Reflection on the One, Holy Church
Christ calls his church to be one, holy church. Of all the things He could have prayed for us, He prayed for unity among His followers. He prayed for oneness, “so that the world may believe that [the Father has] sent me” (John 17:21). Our unity directly impacts how others view Jesus. As a church, we reflect Him to the world. If we valued unity within the church as much as Christ does, we would strive and sacrifice for unity.
In Revelation, we see the church pictured as Christ’s bride, the one He loves. Revelation 21:2 reads, “And I saw the holy city, new Jerusalem, coming down out of heaven from God, prepared as a bride adorned for her husband.” John described the bride as, “having the glory of God, its radiance like a most rare jewel, like a jasper, clear as crystal” (Revelation 21:11). One day the church will be the pure and holy bride of Christ. Until then, we are to strive for holiness and unity.
Reflection on the Universal and Apostolic Church
The church is comprised of everyone who is a true believer, all over the world, throughout all time. While we each belong to local churches in our communities, we are all brothers and sisters in Christ. Jesus alone is the head of the universal church.
In light of this, how should we view and interact with a church that has traditions that are very different from our own? We should respect and learn from them. God designed the church to have local gatherings in many different cultures. This diversity brings God more glory. God has called every tribe and nation to worship Him (Revelation 14:6).
The universal church glorifies God with diversity in traditions, but we’re unified in our essential beliefs as handed down from the apostles and recorded in the New Testament. For all of the differences between various Christian traditions and denominations, we share the major things in common. The Nicene Creed outlines these beliefs. We all believe in the Trinity, that Jesus is fully God and fully man, that and we are saved by grace through faith. Because we share these essential beliefs, we can have unity as a church.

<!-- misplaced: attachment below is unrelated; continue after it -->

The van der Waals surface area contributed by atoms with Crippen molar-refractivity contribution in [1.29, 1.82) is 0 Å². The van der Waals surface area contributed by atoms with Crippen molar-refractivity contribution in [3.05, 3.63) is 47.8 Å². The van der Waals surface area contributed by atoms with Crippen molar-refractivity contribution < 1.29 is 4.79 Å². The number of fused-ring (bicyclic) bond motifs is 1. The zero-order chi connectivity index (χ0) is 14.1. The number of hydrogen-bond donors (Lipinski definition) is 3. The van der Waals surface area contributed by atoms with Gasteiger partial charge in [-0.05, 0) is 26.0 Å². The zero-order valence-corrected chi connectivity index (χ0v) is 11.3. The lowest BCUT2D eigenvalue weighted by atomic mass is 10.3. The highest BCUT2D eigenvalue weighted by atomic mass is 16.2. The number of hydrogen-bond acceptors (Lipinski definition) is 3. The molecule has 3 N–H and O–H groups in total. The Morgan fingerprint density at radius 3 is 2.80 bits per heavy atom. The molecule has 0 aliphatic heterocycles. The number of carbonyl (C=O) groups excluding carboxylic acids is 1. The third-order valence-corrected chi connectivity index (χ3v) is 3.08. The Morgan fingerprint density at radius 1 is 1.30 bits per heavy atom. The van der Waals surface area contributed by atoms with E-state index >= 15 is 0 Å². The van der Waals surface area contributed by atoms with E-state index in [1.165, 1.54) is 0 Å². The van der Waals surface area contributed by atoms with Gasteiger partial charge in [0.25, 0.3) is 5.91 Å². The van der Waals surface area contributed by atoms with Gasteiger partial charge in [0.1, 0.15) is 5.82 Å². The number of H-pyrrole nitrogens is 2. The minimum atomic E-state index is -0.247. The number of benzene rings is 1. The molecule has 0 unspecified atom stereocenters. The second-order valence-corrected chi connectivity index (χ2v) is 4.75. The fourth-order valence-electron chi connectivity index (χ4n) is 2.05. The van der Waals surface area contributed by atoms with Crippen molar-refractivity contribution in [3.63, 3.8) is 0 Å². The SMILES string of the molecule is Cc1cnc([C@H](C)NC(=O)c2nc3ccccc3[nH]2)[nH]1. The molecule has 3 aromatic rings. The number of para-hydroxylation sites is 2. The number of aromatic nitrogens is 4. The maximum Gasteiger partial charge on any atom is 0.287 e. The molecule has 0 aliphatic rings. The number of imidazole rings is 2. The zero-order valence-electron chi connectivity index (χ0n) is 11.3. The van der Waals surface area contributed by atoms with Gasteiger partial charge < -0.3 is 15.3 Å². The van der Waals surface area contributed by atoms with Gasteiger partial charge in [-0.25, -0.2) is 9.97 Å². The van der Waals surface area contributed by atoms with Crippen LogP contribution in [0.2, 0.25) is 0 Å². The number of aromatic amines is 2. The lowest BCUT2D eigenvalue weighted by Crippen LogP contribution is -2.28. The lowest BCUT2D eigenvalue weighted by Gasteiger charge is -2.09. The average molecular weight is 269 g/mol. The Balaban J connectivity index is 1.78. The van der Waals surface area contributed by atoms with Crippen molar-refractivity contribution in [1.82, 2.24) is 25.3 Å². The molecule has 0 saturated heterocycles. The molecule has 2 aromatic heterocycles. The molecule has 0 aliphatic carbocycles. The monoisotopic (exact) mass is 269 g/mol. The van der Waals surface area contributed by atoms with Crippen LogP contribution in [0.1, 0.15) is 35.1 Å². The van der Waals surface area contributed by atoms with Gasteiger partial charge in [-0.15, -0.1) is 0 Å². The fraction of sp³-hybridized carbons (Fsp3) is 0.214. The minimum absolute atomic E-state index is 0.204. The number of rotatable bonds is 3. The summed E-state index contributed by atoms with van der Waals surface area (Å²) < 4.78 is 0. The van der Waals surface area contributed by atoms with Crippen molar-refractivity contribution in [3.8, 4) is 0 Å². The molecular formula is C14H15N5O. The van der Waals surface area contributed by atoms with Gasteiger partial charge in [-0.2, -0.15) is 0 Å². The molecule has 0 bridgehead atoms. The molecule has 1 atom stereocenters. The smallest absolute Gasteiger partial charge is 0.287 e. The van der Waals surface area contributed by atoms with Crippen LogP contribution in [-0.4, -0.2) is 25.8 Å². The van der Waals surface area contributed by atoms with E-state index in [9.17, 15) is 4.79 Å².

Reflection on the Baptism of the Holy Spirit
Before He ascended, Jesus promised to send the Holy Spirit. He said to His followers that He would “be with you forever, even the Spirit of truth, whom the world cannot receive, because it neither sees him nor knows him. You know him, for he dwells with you and will be in you” (John 14:16–17). If you are a believer in Christ, the Holy Spirit lives in you as assurance of your salvation.
The Nicene Creed calls the whole church to unity and holiness. We’re called to hold to the apostles’ teachings and to remember our brothers and sisters around the world. Jesus sent the Holy Spirit making us new creations. He lives in us and empowers us to follow Christ. With the Spirit’s power, let us honor Christ in unity and holiness.